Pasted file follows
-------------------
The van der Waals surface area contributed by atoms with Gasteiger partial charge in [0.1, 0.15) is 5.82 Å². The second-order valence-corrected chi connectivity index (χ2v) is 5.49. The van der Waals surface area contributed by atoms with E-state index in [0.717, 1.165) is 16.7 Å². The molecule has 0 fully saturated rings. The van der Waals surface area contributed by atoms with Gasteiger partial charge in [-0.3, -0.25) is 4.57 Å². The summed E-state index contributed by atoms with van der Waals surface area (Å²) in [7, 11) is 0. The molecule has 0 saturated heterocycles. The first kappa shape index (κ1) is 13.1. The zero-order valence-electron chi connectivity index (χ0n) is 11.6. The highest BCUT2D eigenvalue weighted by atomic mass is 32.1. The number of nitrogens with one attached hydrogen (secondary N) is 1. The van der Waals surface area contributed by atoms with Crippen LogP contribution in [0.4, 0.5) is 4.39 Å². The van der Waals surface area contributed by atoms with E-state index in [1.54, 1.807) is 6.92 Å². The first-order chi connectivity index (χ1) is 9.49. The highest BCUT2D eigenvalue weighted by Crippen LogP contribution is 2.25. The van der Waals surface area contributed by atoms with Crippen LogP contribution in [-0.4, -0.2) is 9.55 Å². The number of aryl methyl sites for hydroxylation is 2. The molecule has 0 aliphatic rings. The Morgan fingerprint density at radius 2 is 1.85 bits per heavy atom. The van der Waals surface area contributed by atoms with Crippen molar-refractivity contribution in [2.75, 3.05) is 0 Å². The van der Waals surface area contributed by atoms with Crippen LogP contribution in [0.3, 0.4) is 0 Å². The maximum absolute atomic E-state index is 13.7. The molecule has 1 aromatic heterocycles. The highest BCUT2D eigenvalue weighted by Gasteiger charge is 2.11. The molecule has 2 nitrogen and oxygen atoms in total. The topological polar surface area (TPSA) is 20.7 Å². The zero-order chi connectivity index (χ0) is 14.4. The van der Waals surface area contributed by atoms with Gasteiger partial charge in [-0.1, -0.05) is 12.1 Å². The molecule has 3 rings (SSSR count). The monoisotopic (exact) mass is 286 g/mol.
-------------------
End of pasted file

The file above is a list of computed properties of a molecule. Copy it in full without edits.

The van der Waals surface area contributed by atoms with Gasteiger partial charge in [0.1, 0.15) is 5.82 Å². The second-order valence-corrected chi connectivity index (χ2v) is 5.49. The van der Waals surface area contributed by atoms with E-state index in [0.717, 1.165) is 16.7 Å². The molecule has 0 fully saturated rings. The van der Waals surface area contributed by atoms with Gasteiger partial charge in [-0.3, -0.25) is 4.57 Å². The summed E-state index contributed by atoms with van der Waals surface area (Å²) in [7, 11) is 0. The molecule has 0 saturated heterocycles. The first kappa shape index (κ1) is 13.1. The zero-order valence-electron chi connectivity index (χ0n) is 11.6. The highest BCUT2D eigenvalue weighted by atomic mass is 32.1. The number of nitrogens with one attached hydrogen (secondary N) is 1. The van der Waals surface area contributed by atoms with Crippen LogP contribution in [0.4, 0.5) is 4.39 Å². The van der Waals surface area contributed by atoms with E-state index in [1.54, 1.807) is 6.92 Å². The first-order chi connectivity index (χ1) is 9.49. The highest BCUT2D eigenvalue weighted by Crippen LogP contribution is 2.25. The van der Waals surface area contributed by atoms with Crippen LogP contribution in [-0.4, -0.2) is 9.55 Å². The number of aryl methyl sites for hydroxylation is 2. The molecule has 0 aliphatic rings. The Morgan fingerprint density at radius 2 is 1.85 bits per heavy atom. The van der Waals surface area contributed by atoms with Crippen molar-refractivity contribution in [2.75, 3.05) is 0 Å². The van der Waals surface area contributed by atoms with Crippen LogP contribution in [0.3, 0.4) is 0 Å². The maximum absolute atomic E-state index is 13.7. The molecule has 1 aromatic heterocycles. The highest BCUT2D eigenvalue weighted by Gasteiger charge is 2.11. The molecule has 2 nitrogen and oxygen atoms in total. The topological polar surface area (TPSA) is 20.7 Å². The zero-order chi connectivity index (χ0) is 14.4. The van der Waals surface area contributed by atoms with Gasteiger partial charge in [-0.1, -0.05) is 12.1 Å². The molecule has 3 rings (SSSR count). The monoisotopic (exact) mass is 286 g/mol.